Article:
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Fishing in Alaska, and my son Josh and I are thrown in with a guide of Asian descent and a seafood connoisseur from Kentucky. The Kentuckian takes home a hundred and fifty pound halibut for his sea food club, while Josh and I settle for a few salmon and the excitement of humpback whales cruising the channels.
Wet and tired from the long day on the sea, the kindly, expert guide invites us to recoup at his home a short distance off dockside. As his equally hospitable wife serves up hot coffee and snacks, I noticed a familiar looking painting hanging from their wall and commented, “that looks just like a scene from our area, and could even be by an artist that I am familiar with.”
“That’s because it is,” she beamed, knowing we were from Coos Bay. “It’s by my aunt, Jo Barton, who’s from your home town.” So began an enthusiastic conversation with a “small world” flair, applauding Jo for capturing the look and feel of misty northwest coastal scenes.
Another surprise came with my youngest daughter Maria’s chosen one, who hailed from the distant city of Portland. After their wedding a painting appeared on one of their walls from Adam’s art collection, and yes, it was a woodland scene by Jo Barton.
Some years later, after the fervor of the Whale Festival, after chasing halibut in Alaska, and after many carved whales, a news listing of a Jo Barton retrospective at a local gallery caught my attention. I eagerly sought out her exhibit, and immersed myself in her pastel renditions of familiar nature scenes and backwater haunts.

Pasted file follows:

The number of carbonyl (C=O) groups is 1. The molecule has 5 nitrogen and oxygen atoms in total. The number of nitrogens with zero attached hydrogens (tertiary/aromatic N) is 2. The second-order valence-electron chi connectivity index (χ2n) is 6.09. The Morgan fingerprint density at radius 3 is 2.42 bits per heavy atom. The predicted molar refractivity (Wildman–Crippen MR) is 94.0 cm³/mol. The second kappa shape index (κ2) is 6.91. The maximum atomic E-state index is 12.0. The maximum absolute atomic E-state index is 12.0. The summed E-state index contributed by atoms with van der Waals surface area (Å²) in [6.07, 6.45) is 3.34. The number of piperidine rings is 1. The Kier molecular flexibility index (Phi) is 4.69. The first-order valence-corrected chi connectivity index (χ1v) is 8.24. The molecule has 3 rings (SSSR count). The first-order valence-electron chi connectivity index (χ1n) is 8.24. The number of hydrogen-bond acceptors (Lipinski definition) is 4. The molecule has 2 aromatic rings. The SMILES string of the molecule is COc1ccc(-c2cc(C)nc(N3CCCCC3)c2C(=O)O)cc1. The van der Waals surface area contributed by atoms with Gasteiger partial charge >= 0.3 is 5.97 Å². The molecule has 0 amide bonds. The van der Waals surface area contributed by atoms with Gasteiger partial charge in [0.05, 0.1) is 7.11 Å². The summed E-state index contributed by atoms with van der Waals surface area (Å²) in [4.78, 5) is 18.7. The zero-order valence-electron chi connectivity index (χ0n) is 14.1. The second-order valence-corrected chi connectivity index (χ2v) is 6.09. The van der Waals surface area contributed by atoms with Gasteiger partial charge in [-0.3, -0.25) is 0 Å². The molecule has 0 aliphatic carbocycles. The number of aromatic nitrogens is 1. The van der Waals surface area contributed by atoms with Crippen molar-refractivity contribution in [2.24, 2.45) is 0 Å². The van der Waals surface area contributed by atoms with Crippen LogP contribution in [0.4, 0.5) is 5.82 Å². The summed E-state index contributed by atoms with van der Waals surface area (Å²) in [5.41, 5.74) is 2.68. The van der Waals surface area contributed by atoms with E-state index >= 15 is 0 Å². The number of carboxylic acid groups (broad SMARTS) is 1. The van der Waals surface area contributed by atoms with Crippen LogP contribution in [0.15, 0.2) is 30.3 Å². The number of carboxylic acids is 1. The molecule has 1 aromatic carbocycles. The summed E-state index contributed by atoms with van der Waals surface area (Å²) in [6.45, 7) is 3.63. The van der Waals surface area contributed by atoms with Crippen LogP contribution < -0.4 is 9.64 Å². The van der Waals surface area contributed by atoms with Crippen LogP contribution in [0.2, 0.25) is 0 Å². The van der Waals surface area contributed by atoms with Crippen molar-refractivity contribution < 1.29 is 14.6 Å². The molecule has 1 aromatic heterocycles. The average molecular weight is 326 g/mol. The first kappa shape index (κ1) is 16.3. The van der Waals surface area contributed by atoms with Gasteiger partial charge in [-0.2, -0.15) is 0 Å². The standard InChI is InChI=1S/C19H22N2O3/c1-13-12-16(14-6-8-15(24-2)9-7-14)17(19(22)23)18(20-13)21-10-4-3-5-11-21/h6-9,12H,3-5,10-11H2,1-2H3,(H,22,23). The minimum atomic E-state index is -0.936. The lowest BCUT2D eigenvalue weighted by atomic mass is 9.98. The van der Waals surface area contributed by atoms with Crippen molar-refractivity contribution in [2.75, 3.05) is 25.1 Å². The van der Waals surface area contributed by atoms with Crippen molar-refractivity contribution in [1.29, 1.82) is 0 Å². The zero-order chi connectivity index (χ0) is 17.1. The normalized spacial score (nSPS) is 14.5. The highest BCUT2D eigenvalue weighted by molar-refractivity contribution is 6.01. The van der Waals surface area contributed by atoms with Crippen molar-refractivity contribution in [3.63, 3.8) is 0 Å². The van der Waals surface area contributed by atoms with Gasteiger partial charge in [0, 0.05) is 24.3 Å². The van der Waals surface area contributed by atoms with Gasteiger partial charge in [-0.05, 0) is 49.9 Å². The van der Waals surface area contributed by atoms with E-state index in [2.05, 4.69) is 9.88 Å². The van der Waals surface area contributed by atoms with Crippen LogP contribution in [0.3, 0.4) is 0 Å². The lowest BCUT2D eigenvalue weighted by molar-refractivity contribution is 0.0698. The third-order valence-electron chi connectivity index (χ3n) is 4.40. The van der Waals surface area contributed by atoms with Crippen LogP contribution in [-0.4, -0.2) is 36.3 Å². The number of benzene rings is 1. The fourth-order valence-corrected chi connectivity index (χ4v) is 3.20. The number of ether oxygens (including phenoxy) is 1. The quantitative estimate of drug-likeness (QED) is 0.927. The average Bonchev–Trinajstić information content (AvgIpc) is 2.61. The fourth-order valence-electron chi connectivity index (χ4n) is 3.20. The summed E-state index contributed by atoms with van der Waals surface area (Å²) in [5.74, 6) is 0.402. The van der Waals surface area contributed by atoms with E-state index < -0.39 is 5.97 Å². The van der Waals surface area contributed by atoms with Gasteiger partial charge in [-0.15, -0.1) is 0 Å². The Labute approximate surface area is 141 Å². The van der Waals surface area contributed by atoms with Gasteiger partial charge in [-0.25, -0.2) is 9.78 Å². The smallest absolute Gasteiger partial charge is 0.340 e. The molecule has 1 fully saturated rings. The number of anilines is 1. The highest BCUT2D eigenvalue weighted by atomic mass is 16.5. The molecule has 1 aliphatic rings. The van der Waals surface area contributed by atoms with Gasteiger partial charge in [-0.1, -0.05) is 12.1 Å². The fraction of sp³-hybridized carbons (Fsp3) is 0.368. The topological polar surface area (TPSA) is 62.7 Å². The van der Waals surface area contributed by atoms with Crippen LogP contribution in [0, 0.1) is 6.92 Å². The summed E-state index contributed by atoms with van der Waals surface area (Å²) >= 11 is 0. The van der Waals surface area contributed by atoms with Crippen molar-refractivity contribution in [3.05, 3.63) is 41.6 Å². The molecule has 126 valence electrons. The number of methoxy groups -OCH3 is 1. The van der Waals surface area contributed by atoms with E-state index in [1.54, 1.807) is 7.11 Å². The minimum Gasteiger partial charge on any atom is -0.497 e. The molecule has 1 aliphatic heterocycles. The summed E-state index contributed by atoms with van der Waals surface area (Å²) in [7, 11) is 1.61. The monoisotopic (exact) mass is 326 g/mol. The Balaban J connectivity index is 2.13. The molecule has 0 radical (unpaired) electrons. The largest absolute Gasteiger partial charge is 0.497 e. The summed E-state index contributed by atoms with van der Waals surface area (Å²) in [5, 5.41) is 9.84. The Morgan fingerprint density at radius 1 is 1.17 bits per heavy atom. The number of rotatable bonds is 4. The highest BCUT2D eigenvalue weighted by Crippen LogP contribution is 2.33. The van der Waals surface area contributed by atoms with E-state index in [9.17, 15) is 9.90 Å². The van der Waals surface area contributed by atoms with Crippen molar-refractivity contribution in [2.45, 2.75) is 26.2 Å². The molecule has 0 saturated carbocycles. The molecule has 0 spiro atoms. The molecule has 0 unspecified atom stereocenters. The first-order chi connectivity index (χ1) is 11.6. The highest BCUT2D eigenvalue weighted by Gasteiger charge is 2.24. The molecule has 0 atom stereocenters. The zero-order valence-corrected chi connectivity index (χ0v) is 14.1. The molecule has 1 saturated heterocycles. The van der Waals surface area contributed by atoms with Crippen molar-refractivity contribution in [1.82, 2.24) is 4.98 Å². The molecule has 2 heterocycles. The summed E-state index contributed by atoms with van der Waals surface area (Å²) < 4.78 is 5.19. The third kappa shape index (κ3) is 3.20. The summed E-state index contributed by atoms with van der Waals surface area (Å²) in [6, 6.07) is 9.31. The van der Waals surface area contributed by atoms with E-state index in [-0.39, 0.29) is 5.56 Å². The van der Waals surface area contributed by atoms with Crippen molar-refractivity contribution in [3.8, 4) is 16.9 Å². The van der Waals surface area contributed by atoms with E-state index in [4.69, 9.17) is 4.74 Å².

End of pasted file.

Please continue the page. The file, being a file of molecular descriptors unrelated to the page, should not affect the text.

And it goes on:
From room to room I wandered, until I reached the last small alcove with its last lonely painting. A thunderbolt shook me as the painting leaped out until it seemed to fill the entire wall. There were no calm beaches with lapping waves, the light and whimsical flowers were absent, all tranquility was stripped away; only a giant crag of black set in an equally dark stormy night.
The mental rays of sunshine that brightened all her paintings were supplanted by a terrifying tempest that challenged the last stand of a solitary black rock rising out of the sea. Equally black, the seas raged and tore at the lonely sea stack, a symbolic outpost withstanding the storm
It was Jo Barton’s final painting, the first and last dark cloud coming from the brush of this serene lady, painted as she wrestled with the unyielding grips of an illness that prematurely took away her life of pastel colors.
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Don McMichael is a signature member of the American Society of Marine Artists, and exhibits regularly at the Maritime Gallery of Mystic Seaport, Mystic, CT
The late Jo Barton does not have any online presence; the Coos Art Museum has her work in their permanent collection.
Where on Earth?! Charleston, Oregon